2. Several stewardship leaders these days talk about the importance of clarifying the difference between needs and wants. Where is the confusion of those two an issue within your church culture? In the outward culture in which you live and work?
3. Adam Hamilton refers to both “diseases” of Affluenza and Credit-itis. Where do you see these in your cultural circumstances?
4. This course encourages you to develop or strengthen a year-round plan for growing a generous-hearted culture in your church. Who would you talk with about joining you in such a project? What of these or other resources might you study together first, to get on board with one another?
5. This presentation refers to church participants seeing themselves as “consumers” of the congregation’s services. How might you and others help turn that perception around, to being stewards of the gospel and laborers in mission together?
6. Comment on an idea from the video that jumped out at you.
Conference call on January 28, 1 p.m. Eastern Time
1. Bible Reading: Matthew 6:24-34
2. Watch Video 3, "Technology, Selfies and the Market of One"
4. Class Forum:
1. How can or does your personal practice of first fruits living help counteract materialist tendencies in your own life? How can you help your church leadership emphasize it as a practice throughout the church?
2. With all the instant communication and global marketing that has come with new technology, how can your church reach out without sounding like just one more competing company with something to sell?
3. How does “the market of one” change the playing field for religious groups in North America these days? What would be a healthy, helpful response?
4. With immediate cell phone connections and other new technology, how might your church culture be drawn into doing worship, mission and/or advocacy in different ways?
5. As you begin to construct or update a Local Church Generosity Plan, which of the essential elements are you and other church leaders working on? Which ones are important to develop next?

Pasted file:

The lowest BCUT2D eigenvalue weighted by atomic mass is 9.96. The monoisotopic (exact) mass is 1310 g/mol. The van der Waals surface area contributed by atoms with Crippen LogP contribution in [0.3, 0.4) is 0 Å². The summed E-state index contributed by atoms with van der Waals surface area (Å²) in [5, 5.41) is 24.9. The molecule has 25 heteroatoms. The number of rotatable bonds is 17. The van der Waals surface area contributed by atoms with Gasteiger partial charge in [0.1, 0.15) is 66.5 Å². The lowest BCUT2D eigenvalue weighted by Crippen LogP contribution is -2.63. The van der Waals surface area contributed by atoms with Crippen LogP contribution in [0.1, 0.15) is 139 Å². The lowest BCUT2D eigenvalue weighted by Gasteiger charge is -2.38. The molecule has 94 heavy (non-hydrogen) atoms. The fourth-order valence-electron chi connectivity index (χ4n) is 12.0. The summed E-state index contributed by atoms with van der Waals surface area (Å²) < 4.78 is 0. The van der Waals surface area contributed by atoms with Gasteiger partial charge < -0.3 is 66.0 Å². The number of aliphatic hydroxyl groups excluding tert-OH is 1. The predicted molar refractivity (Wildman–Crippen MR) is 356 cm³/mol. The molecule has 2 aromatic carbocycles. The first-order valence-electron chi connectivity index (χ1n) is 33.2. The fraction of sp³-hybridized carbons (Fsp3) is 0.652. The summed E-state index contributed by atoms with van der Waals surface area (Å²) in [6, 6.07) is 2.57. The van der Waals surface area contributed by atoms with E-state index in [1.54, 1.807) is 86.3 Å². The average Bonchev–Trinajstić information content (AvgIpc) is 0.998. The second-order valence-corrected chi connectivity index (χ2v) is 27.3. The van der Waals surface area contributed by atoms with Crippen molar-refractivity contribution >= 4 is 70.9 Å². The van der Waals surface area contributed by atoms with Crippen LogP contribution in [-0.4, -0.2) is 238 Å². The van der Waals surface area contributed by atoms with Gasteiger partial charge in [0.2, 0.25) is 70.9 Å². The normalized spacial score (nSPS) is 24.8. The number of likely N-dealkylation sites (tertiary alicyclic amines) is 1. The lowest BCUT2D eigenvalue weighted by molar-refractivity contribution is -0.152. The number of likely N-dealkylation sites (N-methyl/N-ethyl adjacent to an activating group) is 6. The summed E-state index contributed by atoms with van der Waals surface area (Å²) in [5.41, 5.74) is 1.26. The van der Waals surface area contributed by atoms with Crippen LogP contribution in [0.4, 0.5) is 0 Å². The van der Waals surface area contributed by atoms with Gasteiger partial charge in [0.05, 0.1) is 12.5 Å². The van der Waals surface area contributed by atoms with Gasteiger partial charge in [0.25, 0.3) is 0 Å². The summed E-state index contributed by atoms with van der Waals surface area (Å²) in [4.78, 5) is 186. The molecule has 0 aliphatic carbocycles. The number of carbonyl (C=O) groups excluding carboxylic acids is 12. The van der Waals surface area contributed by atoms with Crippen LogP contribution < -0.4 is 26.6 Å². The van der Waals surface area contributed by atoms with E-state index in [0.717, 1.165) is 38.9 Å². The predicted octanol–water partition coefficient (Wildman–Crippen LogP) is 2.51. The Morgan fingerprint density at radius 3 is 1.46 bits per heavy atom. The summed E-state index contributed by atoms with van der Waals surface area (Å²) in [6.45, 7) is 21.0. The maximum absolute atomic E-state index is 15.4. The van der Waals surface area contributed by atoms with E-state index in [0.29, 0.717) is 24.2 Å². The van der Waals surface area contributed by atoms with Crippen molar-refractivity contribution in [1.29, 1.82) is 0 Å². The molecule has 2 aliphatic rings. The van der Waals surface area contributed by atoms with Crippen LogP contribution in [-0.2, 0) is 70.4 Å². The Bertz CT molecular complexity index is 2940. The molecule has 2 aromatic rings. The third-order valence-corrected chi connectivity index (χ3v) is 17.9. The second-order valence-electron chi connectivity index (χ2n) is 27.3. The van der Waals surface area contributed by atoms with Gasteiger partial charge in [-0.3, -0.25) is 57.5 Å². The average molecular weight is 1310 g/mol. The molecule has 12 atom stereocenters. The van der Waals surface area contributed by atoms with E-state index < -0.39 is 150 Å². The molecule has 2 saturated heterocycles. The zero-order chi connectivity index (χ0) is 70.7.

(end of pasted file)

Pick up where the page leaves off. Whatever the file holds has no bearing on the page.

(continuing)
6. Comment on one idea from the video that you might like to pursue.
Conference call on February 4, 1 p.m. Eastern Time
1. Bible Reading: Ephesians 3:14-21
2. Watch Video 4, "The Church as Counter-Culture: Building a Culture of Generosity"
4. Class Forum:
1. What difference might it make to move from an emphasis on presenting programs in the church, to growing lifelong stewards of the gospel? What behaviors would you see among the church leaders and people in their interactions and attitudes? How might you help such a transformation to happen?
2. What difference could awareness of the Commitment Circle make in recruiting volunteer church leaders? Would the nominations process be different from the way it often is now? How could this be part of good stewardship?
3. What steps has your church leadership made to widen the concept of “stewardship” from just the financial pledge campaign to a more holistic understanding? What further steps might you take?
4. What images and assumptions do church leaders use for stewardship in their communication within your denomination or faith community? To what age group does that language most naturally apply? How could you speak about stewardship and generosity with other age groups in a different way?
5. If you are using the Generosity Plan worksheet and Essentials Checklist, what goals or elements have you begun to identify? What will be your next step?
6. Comment on one idea from the video that caught your attention.
Conference call on February 11, 1 p.m. Eastern Time
Thank you for your commitment to this experience.